As an aside, let me point out the obvious flaw:  None of the great monotheisms, compared with Greco-Roman or Egyptian paganism, has much of a track record on tolerance and religious freedom.  The Romans did cracked down on the Druids, both for human sacrifice and for their agitation against imperial government, and they sporadically persecuted Christians, mostly for their alleged misanthropy and lack of patriotism.  However, the Greeks and Romans did not care what you believed, so long as you paid lip service to the religion of the city or of the empire.

Religious freedom may well be the prudent thing for Christians of this age, but it was non-Christian liberals like Mr. Jefferson who promoted the idea of toleration of dissent.  “Error of opinion,” he intoned in his inaugural address, “may be tolerated where freedom is left to combat it.”  Note, by the way, that Jefferson used the word may as opposed to must. He was not so foolish as to declare an absolute freedom of opinion and expression.

President Jefferson was, of course, speaking of political opinions, but he would have cheerfully applied the same rule to religion, if only because he was largely indifferent to all religions.  His family, friends, and neighbors were all—to one extent or another—Christians, mostly Anglicans, and he had no quarrel with a superstition (as he certainly regarded Trinitarian Christianity) that taught kindness, charity, thrift, and personal responsibility.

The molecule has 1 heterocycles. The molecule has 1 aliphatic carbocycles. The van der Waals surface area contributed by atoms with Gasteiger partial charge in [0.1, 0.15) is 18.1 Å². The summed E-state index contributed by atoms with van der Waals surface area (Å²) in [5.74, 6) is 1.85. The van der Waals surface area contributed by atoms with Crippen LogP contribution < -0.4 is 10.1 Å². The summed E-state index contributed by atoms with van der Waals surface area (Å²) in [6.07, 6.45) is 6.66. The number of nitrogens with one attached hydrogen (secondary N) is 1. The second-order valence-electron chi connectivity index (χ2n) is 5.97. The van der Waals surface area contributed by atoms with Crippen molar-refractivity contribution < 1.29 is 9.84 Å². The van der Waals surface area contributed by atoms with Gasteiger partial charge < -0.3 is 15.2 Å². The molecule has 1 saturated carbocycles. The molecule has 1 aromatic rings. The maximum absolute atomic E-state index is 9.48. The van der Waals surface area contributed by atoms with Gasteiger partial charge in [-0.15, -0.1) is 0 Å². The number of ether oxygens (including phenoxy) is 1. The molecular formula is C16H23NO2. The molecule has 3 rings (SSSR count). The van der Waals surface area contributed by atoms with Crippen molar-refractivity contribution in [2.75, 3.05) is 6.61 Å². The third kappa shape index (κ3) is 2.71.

When liberal deists, agnostics, and atheists declare themselves in favor of religious freedom, there is no paradox or anomaly, because toleration of diversity is a liberal but not a Christian virtue.  As a postmodern man living in a postChristian world, I freely acknowledge the practical advantages of religious freedom, but as a Christian I am not naïve enough to believe that this doctrine was taught by Christ and his Apostles or by the great doctors of the Church.  Nor do we find it in the great reformers—Calvin was as an enthusiastic a persecutor as Torquemada.

Freedom of religion, then, is the creed of the anti-Christian liberal tradition that has always wanted to stick Christianity in a box that can be put safely away in some Lost Articles depot.  When they are more honest, anti-Christians speak openly of “freedom from religion,” which is the real meaning of the campaign for religious tolerance.

This column first appeared October 19, 2012 on the Daily Mail (London) website and is reprinted with permission.

Thomas Fleming


Thomas Fleming is editor of Chronicles: a Magazine of American Culture. He is the author of several books on ethics (The Morality of Everyday Life) and politics (Socialism, The Politics of Human Nature). In an earlier life he received a Ph.D. in classics and taught Greek and Latin at several universities.

  • Michael Paterson-Seymour

    I rather fancy “freedom of worship” is a translation (and not a very happy one) of « La Liberté des Cultes » a phrase that figured prominently in the French Enlightenment.

    The expression is rather equivocal. « Le culte » means adoration or worship; it also means religion, particularly, but not exclusively, in the sense of denomination (« Le culte juif » = the Jewish religion; « un ministre d’un culte » = minister of religion) It does not have the pejorative overtones of the English word “cult,” for which the French equivalent is « La secte. »